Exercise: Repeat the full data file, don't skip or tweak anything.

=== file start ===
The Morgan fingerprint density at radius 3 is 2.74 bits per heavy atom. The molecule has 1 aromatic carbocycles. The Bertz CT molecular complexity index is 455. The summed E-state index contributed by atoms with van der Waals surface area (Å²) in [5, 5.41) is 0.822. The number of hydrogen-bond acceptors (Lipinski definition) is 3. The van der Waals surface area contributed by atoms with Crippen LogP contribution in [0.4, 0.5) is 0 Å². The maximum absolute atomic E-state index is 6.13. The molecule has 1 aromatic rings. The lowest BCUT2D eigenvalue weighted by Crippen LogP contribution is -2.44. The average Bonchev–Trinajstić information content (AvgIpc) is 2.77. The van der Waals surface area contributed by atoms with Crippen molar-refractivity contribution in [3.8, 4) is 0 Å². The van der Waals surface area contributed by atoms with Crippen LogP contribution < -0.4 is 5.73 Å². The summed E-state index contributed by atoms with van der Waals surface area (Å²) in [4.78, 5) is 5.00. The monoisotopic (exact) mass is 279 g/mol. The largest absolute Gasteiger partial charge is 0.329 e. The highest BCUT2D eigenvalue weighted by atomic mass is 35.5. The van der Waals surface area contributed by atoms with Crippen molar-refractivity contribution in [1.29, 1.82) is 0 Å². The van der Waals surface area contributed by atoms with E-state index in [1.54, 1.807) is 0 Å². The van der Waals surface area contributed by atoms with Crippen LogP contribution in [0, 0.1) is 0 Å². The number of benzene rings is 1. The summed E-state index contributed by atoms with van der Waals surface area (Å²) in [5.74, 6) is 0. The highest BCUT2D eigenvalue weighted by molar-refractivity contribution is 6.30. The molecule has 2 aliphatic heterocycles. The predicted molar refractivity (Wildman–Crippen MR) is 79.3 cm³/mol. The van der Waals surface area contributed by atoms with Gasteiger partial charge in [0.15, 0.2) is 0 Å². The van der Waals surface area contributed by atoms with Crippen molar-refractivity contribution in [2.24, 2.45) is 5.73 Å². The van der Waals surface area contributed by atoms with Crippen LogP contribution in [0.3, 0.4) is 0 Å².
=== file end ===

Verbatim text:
The Morgan fingerprint density at radius 3 is 2.74 bits per heavy atom. The molecule has 1 aromatic carbocycles. The Bertz CT molecular complexity index is 455. The summed E-state index contributed by atoms with van der Waals surface area (Å²) in [5, 5.41) is 0.822. The number of hydrogen-bond acceptors (Lipinski definition) is 3. The van der Waals surface area contributed by atoms with Crippen LogP contribution in [0.4, 0.5) is 0 Å². The maximum absolute atomic E-state index is 6.13. The molecule has 1 aromatic rings. The lowest BCUT2D eigenvalue weighted by Crippen LogP contribution is -2.44. The average Bonchev–Trinajstić information content (AvgIpc) is 2.77. The van der Waals surface area contributed by atoms with Crippen molar-refractivity contribution in [3.8, 4) is 0 Å². The van der Waals surface area contributed by atoms with Crippen LogP contribution < -0.4 is 5.73 Å². The summed E-state index contributed by atoms with van der Waals surface area (Å²) in [4.78, 5) is 5.00. The monoisotopic (exact) mass is 279 g/mol. The largest absolute Gasteiger partial charge is 0.329 e. The highest BCUT2D eigenvalue weighted by atomic mass is 35.5. The van der Waals surface area contributed by atoms with Crippen molar-refractivity contribution in [1.29, 1.82) is 0 Å². The van der Waals surface area contributed by atoms with E-state index in [1.54, 1.807) is 0 Å². The van der Waals surface area contributed by atoms with Crippen LogP contribution in [0, 0.1) is 0 Å². The number of benzene rings is 1. The summed E-state index contributed by atoms with van der Waals surface area (Å²) in [5.74, 6) is 0. The highest BCUT2D eigenvalue weighted by molar-refractivity contribution is 6.30. The molecule has 2 aliphatic heterocycles. The predicted molar refractivity (Wildman–Crippen MR) is 79.3 cm³/mol. The van der Waals surface area contributed by atoms with Gasteiger partial charge in [0.15, 0.2) is 0 Å². The van der Waals surface area contributed by atoms with Crippen molar-refractivity contribution in [2.24, 2.45) is 5.73 Å². The van der Waals surface area contributed by atoms with Crippen LogP contribution in [0.3, 0.4) is 0 Å².